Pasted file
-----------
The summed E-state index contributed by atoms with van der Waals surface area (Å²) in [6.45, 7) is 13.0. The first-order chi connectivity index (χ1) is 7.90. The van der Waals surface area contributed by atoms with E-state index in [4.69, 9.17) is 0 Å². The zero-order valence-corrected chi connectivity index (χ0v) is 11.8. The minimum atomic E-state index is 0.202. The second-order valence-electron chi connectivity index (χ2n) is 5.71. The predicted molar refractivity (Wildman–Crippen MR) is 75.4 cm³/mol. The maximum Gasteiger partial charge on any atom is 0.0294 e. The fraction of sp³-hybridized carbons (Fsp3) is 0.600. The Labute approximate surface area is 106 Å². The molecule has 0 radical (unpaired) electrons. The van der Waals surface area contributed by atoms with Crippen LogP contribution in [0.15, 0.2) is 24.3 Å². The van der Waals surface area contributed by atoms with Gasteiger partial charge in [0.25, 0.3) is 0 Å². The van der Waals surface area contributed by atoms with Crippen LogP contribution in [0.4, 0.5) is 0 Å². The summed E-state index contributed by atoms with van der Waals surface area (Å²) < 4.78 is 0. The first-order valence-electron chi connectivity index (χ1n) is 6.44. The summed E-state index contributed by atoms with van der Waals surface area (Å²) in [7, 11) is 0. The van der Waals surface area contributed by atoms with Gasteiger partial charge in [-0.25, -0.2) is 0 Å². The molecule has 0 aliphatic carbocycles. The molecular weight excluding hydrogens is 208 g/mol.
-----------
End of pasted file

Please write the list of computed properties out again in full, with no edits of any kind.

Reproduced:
The summed E-state index contributed by atoms with van der Waals surface area (Å²) in [6.45, 7) is 13.0. The first-order chi connectivity index (χ1) is 7.90. The van der Waals surface area contributed by atoms with E-state index in [4.69, 9.17) is 0 Å². The zero-order valence-corrected chi connectivity index (χ0v) is 11.8. The minimum atomic E-state index is 0.202. The second-order valence-electron chi connectivity index (χ2n) is 5.71. The predicted molar refractivity (Wildman–Crippen MR) is 75.4 cm³/mol. The maximum Gasteiger partial charge on any atom is 0.0294 e. The fraction of sp³-hybridized carbons (Fsp3) is 0.600. The Labute approximate surface area is 106 Å². The molecule has 0 radical (unpaired) electrons. The van der Waals surface area contributed by atoms with Crippen LogP contribution in [0.15, 0.2) is 24.3 Å². The van der Waals surface area contributed by atoms with Gasteiger partial charge in [0.25, 0.3) is 0 Å². The van der Waals surface area contributed by atoms with Crippen LogP contribution in [0.4, 0.5) is 0 Å². The summed E-state index contributed by atoms with van der Waals surface area (Å²) < 4.78 is 0. The first-order valence-electron chi connectivity index (χ1n) is 6.44. The summed E-state index contributed by atoms with van der Waals surface area (Å²) in [7, 11) is 0. The van der Waals surface area contributed by atoms with Gasteiger partial charge in [-0.25, -0.2) is 0 Å². The molecule has 0 aliphatic carbocycles. The molecular weight excluding hydrogens is 208 g/mol.